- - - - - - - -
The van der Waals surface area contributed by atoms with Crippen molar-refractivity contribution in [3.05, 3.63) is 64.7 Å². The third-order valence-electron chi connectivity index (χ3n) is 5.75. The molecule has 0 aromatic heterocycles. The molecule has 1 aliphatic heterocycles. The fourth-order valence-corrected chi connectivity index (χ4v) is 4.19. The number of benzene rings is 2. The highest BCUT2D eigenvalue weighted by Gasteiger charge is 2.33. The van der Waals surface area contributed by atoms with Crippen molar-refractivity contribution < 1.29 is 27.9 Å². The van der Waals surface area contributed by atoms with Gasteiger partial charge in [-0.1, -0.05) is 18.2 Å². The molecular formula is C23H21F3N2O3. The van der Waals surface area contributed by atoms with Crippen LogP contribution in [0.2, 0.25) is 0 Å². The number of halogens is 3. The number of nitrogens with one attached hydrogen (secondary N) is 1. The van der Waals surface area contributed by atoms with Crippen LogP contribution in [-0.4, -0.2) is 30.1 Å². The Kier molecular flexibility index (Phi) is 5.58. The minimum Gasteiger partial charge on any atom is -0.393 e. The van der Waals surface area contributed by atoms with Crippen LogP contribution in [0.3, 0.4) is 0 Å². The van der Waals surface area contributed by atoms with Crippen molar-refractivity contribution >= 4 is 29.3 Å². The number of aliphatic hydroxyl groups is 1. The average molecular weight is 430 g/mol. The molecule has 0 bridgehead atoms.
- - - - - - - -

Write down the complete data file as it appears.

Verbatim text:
The van der Waals surface area contributed by atoms with Crippen molar-refractivity contribution in [3.05, 3.63) is 64.7 Å². The third-order valence-electron chi connectivity index (χ3n) is 5.75. The molecule has 0 aromatic heterocycles. The molecule has 1 aliphatic heterocycles. The fourth-order valence-corrected chi connectivity index (χ4v) is 4.19. The number of benzene rings is 2. The highest BCUT2D eigenvalue weighted by Gasteiger charge is 2.33. The van der Waals surface area contributed by atoms with Crippen molar-refractivity contribution < 1.29 is 27.9 Å². The van der Waals surface area contributed by atoms with Gasteiger partial charge in [-0.1, -0.05) is 18.2 Å². The molecular formula is C23H21F3N2O3. The van der Waals surface area contributed by atoms with Crippen LogP contribution in [0.2, 0.25) is 0 Å². The number of halogens is 3. The number of nitrogens with one attached hydrogen (secondary N) is 1. The van der Waals surface area contributed by atoms with Crippen LogP contribution in [-0.4, -0.2) is 30.1 Å². The Kier molecular flexibility index (Phi) is 5.58. The minimum Gasteiger partial charge on any atom is -0.393 e. The van der Waals surface area contributed by atoms with Crippen LogP contribution in [0.3, 0.4) is 0 Å². The van der Waals surface area contributed by atoms with Crippen molar-refractivity contribution >= 4 is 29.3 Å². The number of aliphatic hydroxyl groups is 1. The average molecular weight is 430 g/mol. The molecule has 0 bridgehead atoms.